I am guilty of chasing capability with my Olympus bodies, at the expense of becoming truly proficient with any of the bodies I already have. I think that's going to be less of an issue going forward, as OM Digital Solutions is unlikely to maintain the pace of new camera models corporate Olympus maintained. That may bode ill for their long-term survival, but I'm over that now too. I have cameras that can keep me learning and improving as a photographer, likely until the end of my life. Hopefully that's not anytime soon.
Which brings me to today's post, and what's going on around here at Nice Marmot's underground headquarters. I've noted before the present renaissance in the category of software many call "tools for thought," or "personal knowledge management." The new "hot" apps are Roam and Obsidian and Craft. Because this is an area of computing I've long been interested in, I've been chasing capability for many years. I can't tell you how many outliners I've bought in the App Store, or from developers. Do I do anything with them? No. Mostly I just try them out and then kind of forget about them.
Last year I bought DevonThink 3, because I intended to do something with it for my campaign for state representative, but then I didn't. Because, much like using an unfamiliar camera, the cognitive workload of figuring out the tool left nothing to accomplish the task! I only mention this because I'd actually forgotten I'd bought DevonThink until I stumbled on the receipt looking for something else. I think I'd only installed it on my 13" MBP, which I ended up giving to my wife when I bought the M1 MBP, and I set this machine up from scratch, not just importing everything from the other one.
It was when I started looking at Obsidian, and after I'd installed Craft, that I finally said enough! This is the camera thing all over again. I'm going to focus on a limited set of tools, try to master them, and then, ideally, get something done.
"Limited" is perhaps relative. There are a lot of tools I'm hoping to master here. I already have some proficiency with many of them; and I think they all work together, and compliment their respective capabilities.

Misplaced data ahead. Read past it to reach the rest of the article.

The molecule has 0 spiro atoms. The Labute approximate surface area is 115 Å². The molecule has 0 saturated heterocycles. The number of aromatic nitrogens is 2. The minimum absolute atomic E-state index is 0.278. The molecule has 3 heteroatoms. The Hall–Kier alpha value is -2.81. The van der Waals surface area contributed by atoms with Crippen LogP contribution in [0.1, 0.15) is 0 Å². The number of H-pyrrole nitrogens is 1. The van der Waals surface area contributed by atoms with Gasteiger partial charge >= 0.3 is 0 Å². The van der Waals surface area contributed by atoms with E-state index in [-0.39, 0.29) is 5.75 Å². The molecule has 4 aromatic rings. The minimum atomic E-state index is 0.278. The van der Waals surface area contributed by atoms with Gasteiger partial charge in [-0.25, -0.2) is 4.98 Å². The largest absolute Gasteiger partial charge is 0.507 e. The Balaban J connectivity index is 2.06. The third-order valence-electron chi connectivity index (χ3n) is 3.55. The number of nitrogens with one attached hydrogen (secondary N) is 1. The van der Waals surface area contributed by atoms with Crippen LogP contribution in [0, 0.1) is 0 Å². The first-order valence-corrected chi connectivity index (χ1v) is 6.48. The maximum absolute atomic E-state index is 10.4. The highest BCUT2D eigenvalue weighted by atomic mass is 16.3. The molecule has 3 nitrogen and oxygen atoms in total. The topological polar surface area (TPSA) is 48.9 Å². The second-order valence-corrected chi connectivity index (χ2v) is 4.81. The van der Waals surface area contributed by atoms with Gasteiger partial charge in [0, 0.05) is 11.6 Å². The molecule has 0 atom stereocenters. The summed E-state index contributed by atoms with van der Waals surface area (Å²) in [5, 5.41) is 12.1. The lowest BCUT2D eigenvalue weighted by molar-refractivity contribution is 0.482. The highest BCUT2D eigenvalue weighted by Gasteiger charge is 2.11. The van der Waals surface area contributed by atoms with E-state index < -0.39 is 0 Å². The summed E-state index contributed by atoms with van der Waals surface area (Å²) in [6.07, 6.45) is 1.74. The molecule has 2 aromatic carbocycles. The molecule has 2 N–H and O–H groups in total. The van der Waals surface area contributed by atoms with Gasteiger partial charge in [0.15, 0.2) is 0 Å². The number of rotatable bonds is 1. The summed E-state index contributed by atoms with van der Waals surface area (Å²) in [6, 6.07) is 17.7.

I've recently bought EagleFiler, installed it and have been using it, before I discovered I'd already bought DevonThink! Right now I'm undecided about which one I'll settle on, or if I'll use both but in separate contexts. I'll be posting about that struggle in the weeks to come.
Right now I'm trying to focus on Tinderbox, which was where I spent a good deal of time yesterday. There are aspects about Marmot that don't work they way they used to, and I had to figure out why. Part of that is due to some changes in Tinderbox that I hadn't noticed before. It used to be that when I entered a web link in a post, there was a field I filled in that provided the little block of text that appeared when you hovered over a link, giving some description of what the link was about. (There are probably html terms of art that I'm not using that describe this.) The window for entering that information changed, and I was putting that text into some other field. I have that mostly figured out now.
What I intend to do for the foreseeable future is just live in Tinderbox. So writing here in the Marmot helps that, and I'll try to document some of what I've learned here as well. I've got a Tinderbox file I've opened for the express purpose of documenting the program to myself. I also have a couple of other projects I'm working on that I'm using Tinderbox to manage, and help improve my proficiency with the tool.
One of the things I'm struggling with a bit right now is just mastering the chrome. The Tinderbox interface is visually familiar to me, having worked with it and watching it evolve over two decades (albeit letting a few things slip by me). One of the appealing things about the new apps is their appearance. That's a very superficial attraction, but it exists. So I want to kind of fashion an environment here where I feel as though it's equally as appealing.
The challenge is that there are a lot of ways to control a file's appearance, a lot of settings that have to be configured. You can programmatically alter the appearance of a note as well, and appearance settings can vary by view.
So right now I'm just trying to clean up the burrow, get a consistent appearance, color scheme, etc that I like. In the process, I hope to master that, and be able to configure any new Tinderbox file with a look that feels appropriate to its purpose, and use those features to support whatever the task is I'm trying to accomplish.